GOV. NIKKI Haley says we have to keep lowering our income taxes because other states are doing that. They’ve “seen the successes we’ve had in South Carolina and are nipping at our heels,” she said in her State of the State address. They’re slashing or eliminating their income taxes, and “We have to keep up.”
But even if you believe that being the lowest-taxed state is a good thing — and it’s not unless you’re providing the education and infrastructure and health care that even the governor acknowledges are essential — competing tax by tax is a game we’ll never win.
Sure, income tax rates are important to some businesses that might move to our state. But for others, property taxes are key. For others, it’s getting a special sales-tax exemption or lower excise taxes.
So we slash our income taxes to undercut the states with no income tax but high property taxes, and we slash our property taxes to undercut the states with low property taxes but a high sales tax, and we slash our sales tax to undercut the states with a low sales tax but high excise taxes, and we slash our excise taxes to undercut the states with low excise taxes but high income taxes, and where does that leave us?
Everybody’s happy that they don’t have to pay taxes. But not so happy that we’ve shuttered our schools and courthouses and there’s no more police or fire service or garbage collection, and we’ve freed the prisoners because we don’t have any money run the prisons.
Of course it would never come to that, you say. And you’re right. But where’s the line? As far as the governor and House Republicans are concerned, we’re nowhere near it, since they keep demanding more tax cuts.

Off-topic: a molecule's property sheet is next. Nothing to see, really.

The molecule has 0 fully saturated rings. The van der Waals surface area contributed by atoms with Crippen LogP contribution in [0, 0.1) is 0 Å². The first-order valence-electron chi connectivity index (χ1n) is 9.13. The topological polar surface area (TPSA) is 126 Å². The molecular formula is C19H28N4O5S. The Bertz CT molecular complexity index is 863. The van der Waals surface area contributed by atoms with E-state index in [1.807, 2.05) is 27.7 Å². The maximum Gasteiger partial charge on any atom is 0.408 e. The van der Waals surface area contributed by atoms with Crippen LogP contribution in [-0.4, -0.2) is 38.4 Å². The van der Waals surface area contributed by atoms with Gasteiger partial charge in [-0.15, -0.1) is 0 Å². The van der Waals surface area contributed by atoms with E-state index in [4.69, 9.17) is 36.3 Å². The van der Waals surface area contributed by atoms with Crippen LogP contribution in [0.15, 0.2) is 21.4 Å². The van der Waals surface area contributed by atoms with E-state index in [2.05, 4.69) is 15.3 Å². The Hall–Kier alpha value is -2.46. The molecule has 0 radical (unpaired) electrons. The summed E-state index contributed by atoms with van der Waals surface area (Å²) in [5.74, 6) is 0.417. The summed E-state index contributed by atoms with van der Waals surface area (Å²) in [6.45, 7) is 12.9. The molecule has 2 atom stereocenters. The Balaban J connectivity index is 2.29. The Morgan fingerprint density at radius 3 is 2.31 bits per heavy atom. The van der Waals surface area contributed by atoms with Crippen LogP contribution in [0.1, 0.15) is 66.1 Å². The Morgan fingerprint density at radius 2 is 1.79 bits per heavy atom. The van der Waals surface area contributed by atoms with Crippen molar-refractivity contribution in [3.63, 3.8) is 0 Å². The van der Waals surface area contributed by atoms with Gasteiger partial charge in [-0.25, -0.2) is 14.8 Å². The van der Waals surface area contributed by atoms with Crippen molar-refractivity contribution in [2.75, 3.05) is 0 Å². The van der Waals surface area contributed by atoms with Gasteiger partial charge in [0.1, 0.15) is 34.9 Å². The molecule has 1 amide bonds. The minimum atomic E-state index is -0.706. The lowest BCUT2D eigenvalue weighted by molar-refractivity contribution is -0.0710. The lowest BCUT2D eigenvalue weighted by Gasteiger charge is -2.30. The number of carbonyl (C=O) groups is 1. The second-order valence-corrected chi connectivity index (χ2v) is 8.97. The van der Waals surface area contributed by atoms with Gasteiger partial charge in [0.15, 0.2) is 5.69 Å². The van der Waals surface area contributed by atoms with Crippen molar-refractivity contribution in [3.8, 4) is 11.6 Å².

Already, the level of service we provide in many vital areas is far below what other states provide. Far below what a lot of South Carolinians consider adequate. Already our overcrowded roads are crumbling and our bridges becoming ever-more-dangerously unsound.
If we want to compete with other states on taxes — and certainly we don’t want to be among the highest-taxed — we need to look at the entire tax system. When we do that, we see that we’re among the lowest — sometimes even the lowest, depending on which of several measures we use.
Once we’ve acknowledged those numbers, then we can look at individual taxes. What we’ll see is that some of them are too high. Others could easily be increased without hurting our economy, because they’re extraordinarily low or there’s no competitive advantage to keeping them low, or both (cigarette taxes, for instance). Others could be tweaked to make us more competitive while still bringing in the same amount of revenue.
When you’re a low-tax state that can’t provide the services you need, you don’t just slash taxes more. You reform taxes. You raise some taxes and lower others and eliminate some loopholes and perhaps, if there’s a really good reason, add some others. You change the rules for some taxes.
We’re not convinced that South Carolina needs to eliminate its 6 percent income tax bracket, as the governor proposes — a move that would save the average tax filer $29 a year while cutting state revenue by $26 million. Flattening our income tax might make sense if we relied entirely on the income tax, but as long as we have a regressive sales tax, we need a slightly progressive income tax for balance.
Beyond that, the percent of our income that we pay in income taxes is actually lower than most states. It seems high because the portion of income that we consider “taxable” is much higher than in other states. That calls for a reworking of the rules, not another tax cut.
In fact, everything about our tax and spending system calls for an overhaul rather than the usual solution of still more tax cuts.